About the presenters

Johannes le Coutre FRSN joined the University of New South Wales (UNSW), Sydney in 2019 as a full Professor of Food and Health. He is responsible for the UNSW Food program and currently, he is developing a broad research agenda on cellular agriculture. Johannes obtained a PhD in Biophysics at the Max Planck Institute of Nutrition Physiology in Germany, where he identified intricate details of the reaction mechanism underlying light-driven bacterial proton transport. With a Human Frontiers award, he went to the Howard Hughes Medical Institute at UCLA to investigate molecular mechanisms of membrane transport. In 2000 he was asked to build a research program on taste physiology at the Nestlé Research Center in Lausanne, Switzerland. His contribution and expertise have been pivotal in making Nestlé work on taste perception and central integration internationally valued and recognized. From 2009 to 2017 le Coutre held a visiting Professorship at the University of Tokyo, where he has been involved with teaching and with a project on taste perception in the Elderly (Mikaku). Professor le Coutre is the founding Field Chief Editor for FRONTIERS in Nutrition, an open-access journal by the Frontiers Media company.

Benjamin J Eggleton is the Director of the University of Sydney Nano Institute (Sydney Nano) and co-Director of the NSW Smart Sensing Network (NSSN). He obtained his PhD degree in Physics from the University of Sydney. In 1996, he joined Bell Laboratories, Lucent Technologies and in 2000 was promoted to Director within the Specialty Photonics Division of Bell Laboratories, focusing on forward-looking research supporting Lucent's business in optical fibre devices and optical networks. His research deals with photonics at the nanoscale and his group is famous for developing a photonic chip that manipulates light waves at the nanoscale for applications in communications, defence and sensing. Ben is a Fellow of Optical Society of America (OSA), IEEE Photonics, SPIE, the Australian Academy of Technological Sciences and Engineering (ATSE) and the Australian Academy of Science (AAS).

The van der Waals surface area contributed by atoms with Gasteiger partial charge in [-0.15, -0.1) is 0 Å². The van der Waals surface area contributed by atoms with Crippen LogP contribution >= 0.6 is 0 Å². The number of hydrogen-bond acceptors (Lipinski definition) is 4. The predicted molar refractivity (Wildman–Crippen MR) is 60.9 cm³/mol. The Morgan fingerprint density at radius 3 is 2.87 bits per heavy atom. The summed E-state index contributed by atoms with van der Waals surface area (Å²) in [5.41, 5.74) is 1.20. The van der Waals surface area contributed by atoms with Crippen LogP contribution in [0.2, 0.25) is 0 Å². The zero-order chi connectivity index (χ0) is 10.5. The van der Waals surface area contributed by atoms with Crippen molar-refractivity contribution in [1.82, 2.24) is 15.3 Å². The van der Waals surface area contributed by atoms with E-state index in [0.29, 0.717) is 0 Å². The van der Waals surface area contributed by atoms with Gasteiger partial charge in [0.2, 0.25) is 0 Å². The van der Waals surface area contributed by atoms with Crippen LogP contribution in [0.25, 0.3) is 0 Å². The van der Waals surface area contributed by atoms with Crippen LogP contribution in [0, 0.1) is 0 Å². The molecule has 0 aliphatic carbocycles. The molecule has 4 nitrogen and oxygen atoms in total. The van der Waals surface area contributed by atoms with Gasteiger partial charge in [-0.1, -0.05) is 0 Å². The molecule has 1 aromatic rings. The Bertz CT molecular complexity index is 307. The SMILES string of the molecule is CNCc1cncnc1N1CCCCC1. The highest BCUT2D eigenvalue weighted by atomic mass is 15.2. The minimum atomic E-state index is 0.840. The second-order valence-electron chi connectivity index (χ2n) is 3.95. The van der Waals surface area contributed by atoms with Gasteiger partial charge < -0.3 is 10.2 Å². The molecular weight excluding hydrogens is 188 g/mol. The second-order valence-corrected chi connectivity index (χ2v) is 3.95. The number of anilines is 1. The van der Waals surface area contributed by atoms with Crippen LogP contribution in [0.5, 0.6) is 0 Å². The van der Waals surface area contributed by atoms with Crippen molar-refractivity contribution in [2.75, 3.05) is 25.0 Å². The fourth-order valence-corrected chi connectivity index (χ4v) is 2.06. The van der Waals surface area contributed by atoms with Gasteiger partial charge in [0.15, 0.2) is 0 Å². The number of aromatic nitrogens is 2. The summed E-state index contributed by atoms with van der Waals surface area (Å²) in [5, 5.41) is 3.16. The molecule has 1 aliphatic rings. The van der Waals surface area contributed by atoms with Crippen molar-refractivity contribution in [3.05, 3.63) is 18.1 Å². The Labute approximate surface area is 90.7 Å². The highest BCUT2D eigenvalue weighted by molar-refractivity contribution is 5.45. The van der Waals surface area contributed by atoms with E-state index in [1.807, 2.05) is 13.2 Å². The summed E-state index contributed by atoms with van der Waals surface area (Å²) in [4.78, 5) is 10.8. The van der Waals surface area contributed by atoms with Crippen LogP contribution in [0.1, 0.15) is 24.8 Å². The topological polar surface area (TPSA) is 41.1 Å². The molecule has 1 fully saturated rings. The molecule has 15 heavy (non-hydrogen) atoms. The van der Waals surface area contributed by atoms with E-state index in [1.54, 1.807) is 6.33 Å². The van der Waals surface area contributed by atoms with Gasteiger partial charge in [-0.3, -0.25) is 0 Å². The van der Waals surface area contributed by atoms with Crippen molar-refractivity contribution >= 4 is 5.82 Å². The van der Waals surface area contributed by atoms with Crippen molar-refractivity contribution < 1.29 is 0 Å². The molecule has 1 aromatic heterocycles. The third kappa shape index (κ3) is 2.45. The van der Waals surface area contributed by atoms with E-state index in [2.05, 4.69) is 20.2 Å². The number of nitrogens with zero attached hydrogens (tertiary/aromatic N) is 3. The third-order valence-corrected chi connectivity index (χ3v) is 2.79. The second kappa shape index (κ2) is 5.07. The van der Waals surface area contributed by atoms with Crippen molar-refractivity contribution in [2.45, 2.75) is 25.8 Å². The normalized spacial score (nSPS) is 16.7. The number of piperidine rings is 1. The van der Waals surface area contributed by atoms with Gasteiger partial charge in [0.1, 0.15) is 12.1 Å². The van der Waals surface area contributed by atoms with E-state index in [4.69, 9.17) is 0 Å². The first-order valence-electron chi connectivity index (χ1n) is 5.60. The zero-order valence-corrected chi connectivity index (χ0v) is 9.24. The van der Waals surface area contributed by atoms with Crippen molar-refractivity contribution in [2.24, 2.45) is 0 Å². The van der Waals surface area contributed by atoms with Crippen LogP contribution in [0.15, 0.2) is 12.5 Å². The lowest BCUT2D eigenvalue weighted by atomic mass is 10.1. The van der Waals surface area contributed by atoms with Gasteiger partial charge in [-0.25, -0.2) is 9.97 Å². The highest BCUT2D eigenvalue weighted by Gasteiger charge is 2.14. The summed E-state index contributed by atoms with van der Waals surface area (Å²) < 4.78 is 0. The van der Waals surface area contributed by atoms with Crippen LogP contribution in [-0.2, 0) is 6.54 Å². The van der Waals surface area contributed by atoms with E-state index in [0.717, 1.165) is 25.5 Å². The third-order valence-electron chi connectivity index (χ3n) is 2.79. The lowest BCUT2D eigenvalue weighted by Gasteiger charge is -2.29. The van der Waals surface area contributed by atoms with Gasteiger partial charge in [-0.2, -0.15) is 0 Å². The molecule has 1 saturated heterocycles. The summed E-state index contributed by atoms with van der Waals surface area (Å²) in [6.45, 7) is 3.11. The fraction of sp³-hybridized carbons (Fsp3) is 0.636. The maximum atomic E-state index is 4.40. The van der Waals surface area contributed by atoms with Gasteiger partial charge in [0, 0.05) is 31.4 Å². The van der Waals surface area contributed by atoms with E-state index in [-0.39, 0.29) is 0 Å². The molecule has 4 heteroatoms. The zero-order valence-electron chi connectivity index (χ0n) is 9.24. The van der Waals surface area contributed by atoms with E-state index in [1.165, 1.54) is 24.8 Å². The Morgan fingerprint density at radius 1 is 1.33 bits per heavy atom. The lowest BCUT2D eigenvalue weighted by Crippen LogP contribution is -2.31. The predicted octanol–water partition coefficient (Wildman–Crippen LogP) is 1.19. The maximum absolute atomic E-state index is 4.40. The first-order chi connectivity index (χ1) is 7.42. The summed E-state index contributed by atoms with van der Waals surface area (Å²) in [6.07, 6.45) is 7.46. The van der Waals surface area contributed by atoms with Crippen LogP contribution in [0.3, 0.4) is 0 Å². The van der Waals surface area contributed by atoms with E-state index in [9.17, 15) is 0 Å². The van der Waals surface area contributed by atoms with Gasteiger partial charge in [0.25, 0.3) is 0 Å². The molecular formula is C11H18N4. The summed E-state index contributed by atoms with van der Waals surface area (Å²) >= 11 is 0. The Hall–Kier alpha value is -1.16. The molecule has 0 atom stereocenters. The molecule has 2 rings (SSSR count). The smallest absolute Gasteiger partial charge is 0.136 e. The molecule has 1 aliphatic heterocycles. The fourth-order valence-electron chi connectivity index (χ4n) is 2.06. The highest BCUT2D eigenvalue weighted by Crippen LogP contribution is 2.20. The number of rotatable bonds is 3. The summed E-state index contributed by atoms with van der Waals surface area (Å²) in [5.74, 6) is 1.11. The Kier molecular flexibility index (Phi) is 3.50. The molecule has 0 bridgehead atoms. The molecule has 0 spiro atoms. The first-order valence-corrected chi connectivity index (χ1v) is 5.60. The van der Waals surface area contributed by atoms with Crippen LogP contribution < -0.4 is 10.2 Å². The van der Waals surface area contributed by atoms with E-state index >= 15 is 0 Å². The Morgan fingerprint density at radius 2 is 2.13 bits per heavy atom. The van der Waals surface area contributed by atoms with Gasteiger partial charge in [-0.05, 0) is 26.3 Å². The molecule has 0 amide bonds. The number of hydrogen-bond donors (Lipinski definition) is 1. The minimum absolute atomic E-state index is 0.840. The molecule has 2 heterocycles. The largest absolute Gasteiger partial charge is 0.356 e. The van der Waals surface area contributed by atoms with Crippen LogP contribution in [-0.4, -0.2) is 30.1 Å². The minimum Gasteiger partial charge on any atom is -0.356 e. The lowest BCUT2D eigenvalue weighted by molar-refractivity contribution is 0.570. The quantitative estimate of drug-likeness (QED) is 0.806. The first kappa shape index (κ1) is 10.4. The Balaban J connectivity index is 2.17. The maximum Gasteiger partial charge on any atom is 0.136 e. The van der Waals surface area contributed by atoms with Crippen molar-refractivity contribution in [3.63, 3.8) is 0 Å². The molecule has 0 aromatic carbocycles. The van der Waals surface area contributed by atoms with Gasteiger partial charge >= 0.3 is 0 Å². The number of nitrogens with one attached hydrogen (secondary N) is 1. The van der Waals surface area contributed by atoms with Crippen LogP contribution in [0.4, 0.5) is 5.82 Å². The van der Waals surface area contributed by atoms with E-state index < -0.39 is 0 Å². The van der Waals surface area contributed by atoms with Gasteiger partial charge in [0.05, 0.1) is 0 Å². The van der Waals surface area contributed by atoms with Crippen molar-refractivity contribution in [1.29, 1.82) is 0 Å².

Chris Tisdell is an Honorary Professor of STEM and Digital Education at UQ (Brisbane). His significant and innovative contributions to the student experience have positively impacted millions of people around the world by exploring the challenges of scale, flexibility and personalized learning. For example, he has led Australia’s earliest YouTube channel dedicated to learning mathematics, now in its thirteenth year of operation with more than 15 million views; and has authored free e-textbooks that have a global audience of more than 10 million readers. He is proud to collaborate with key partners within the education industry, ensuring continuous improvement and collaborative advantage therein.

Martina Stenzel FRSN studied chemistry at the University of Bayreuth, Germany, before completing her PhD in 1999 at the Institute of Applied Macromolecular Chemistry, University of Stuttgart, Germany. She started as a postdoctoral fellow at UNSW in 1999 and is now a Scientia Professor in the School of Chemistry at UNSW as well as an ARC Laureate Fellow. Her research interest is focused on the synthesis of functional nanoparticles for drug delivery applications. Her team is working closely with medical researchers and together they develop new nanoparticles to improve the treatment of cancer. She is the editor-in-chief of Materials Horizons and currently serves on a range of editorial boards. She received a range of awards including the 2011 Le Fèvre Memorial Prize of the Australian Academy of Science.